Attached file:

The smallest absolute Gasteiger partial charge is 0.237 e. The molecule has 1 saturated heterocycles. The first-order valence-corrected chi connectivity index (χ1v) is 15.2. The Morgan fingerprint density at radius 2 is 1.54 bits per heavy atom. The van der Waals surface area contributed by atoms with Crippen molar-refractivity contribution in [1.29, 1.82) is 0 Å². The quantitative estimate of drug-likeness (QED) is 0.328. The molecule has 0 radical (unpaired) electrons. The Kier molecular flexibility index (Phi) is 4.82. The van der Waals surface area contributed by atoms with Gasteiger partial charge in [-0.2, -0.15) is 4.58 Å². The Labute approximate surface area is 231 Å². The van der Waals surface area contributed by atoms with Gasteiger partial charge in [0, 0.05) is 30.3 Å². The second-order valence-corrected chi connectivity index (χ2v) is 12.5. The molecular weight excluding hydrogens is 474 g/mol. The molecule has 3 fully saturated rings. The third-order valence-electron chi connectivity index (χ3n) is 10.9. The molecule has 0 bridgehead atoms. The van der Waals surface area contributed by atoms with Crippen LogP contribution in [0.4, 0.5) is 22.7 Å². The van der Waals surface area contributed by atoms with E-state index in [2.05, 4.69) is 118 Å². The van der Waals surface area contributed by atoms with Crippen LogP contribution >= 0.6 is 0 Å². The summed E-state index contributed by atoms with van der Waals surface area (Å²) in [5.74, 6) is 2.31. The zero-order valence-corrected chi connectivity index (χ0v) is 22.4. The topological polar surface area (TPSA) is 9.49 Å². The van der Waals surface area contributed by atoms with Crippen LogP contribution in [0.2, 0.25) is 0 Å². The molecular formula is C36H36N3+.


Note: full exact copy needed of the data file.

The smallest absolute Gasteiger partial charge is 0.237 e. The molecule has 1 saturated heterocycles. The first-order valence-corrected chi connectivity index (χ1v) is 15.2. The Morgan fingerprint density at radius 2 is 1.54 bits per heavy atom. The van der Waals surface area contributed by atoms with Crippen molar-refractivity contribution in [1.29, 1.82) is 0 Å². The quantitative estimate of drug-likeness (QED) is 0.328. The molecule has 0 radical (unpaired) electrons. The Kier molecular flexibility index (Phi) is 4.82. The van der Waals surface area contributed by atoms with Gasteiger partial charge in [-0.2, -0.15) is 4.58 Å². The Labute approximate surface area is 231 Å². The van der Waals surface area contributed by atoms with Gasteiger partial charge in [0, 0.05) is 30.3 Å². The second-order valence-corrected chi connectivity index (χ2v) is 12.5. The molecular weight excluding hydrogens is 474 g/mol. The molecule has 3 fully saturated rings. The third-order valence-electron chi connectivity index (χ3n) is 10.9. The molecule has 0 bridgehead atoms. The van der Waals surface area contributed by atoms with Crippen LogP contribution in [0.4, 0.5) is 22.7 Å². The van der Waals surface area contributed by atoms with E-state index in [2.05, 4.69) is 118 Å². The van der Waals surface area contributed by atoms with Crippen LogP contribution >= 0.6 is 0 Å². The summed E-state index contributed by atoms with van der Waals surface area (Å²) in [5.74, 6) is 2.31. The zero-order valence-corrected chi connectivity index (χ0v) is 22.4. The topological polar surface area (TPSA) is 9.49 Å². The van der Waals surface area contributed by atoms with Crippen LogP contribution in [0.2, 0.25) is 0 Å². The molecular formula is C36H36N3+.